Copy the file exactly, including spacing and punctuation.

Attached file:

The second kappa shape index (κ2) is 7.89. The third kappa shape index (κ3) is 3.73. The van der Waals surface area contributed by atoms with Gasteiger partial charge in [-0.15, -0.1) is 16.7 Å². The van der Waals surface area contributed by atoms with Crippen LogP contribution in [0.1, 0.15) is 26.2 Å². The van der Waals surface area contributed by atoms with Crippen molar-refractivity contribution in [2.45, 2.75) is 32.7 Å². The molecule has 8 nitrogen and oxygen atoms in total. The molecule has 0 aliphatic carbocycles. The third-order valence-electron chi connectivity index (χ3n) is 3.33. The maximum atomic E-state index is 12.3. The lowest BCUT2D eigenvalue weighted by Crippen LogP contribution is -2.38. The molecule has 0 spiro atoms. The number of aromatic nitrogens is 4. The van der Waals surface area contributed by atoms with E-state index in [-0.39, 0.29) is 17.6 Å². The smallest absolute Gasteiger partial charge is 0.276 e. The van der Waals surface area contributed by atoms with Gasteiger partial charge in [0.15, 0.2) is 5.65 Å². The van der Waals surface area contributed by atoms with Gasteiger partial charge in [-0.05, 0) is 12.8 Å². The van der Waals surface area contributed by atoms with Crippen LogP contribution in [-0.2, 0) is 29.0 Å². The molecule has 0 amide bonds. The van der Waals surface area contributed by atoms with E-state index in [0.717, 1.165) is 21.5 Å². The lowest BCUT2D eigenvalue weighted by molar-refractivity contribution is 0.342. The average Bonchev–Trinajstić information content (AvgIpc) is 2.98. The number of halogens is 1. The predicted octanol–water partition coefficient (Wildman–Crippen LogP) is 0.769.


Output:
The second kappa shape index (κ2) is 7.89. The third kappa shape index (κ3) is 3.73. The van der Waals surface area contributed by atoms with Gasteiger partial charge in [-0.15, -0.1) is 16.7 Å². The van der Waals surface area contributed by atoms with Crippen LogP contribution in [0.1, 0.15) is 26.2 Å². The van der Waals surface area contributed by atoms with Crippen molar-refractivity contribution in [2.45, 2.75) is 32.7 Å². The molecule has 8 nitrogen and oxygen atoms in total. The molecule has 0 aliphatic carbocycles. The third-order valence-electron chi connectivity index (χ3n) is 3.33. The maximum atomic E-state index is 12.3. The lowest BCUT2D eigenvalue weighted by Crippen LogP contribution is -2.38. The molecule has 0 spiro atoms. The number of aromatic nitrogens is 4. The van der Waals surface area contributed by atoms with E-state index in [-0.39, 0.29) is 17.6 Å². The smallest absolute Gasteiger partial charge is 0.276 e. The van der Waals surface area contributed by atoms with Gasteiger partial charge in [0.15, 0.2) is 5.65 Å². The van der Waals surface area contributed by atoms with Gasteiger partial charge in [-0.05, 0) is 12.8 Å². The van der Waals surface area contributed by atoms with Crippen LogP contribution in [-0.2, 0) is 29.0 Å². The molecule has 0 amide bonds. The van der Waals surface area contributed by atoms with E-state index in [0.717, 1.165) is 21.5 Å². The lowest BCUT2D eigenvalue weighted by molar-refractivity contribution is 0.342. The average Bonchev–Trinajstić information content (AvgIpc) is 2.98. The number of halogens is 1. The predicted octanol–water partition coefficient (Wildman–Crippen LogP) is 0.769.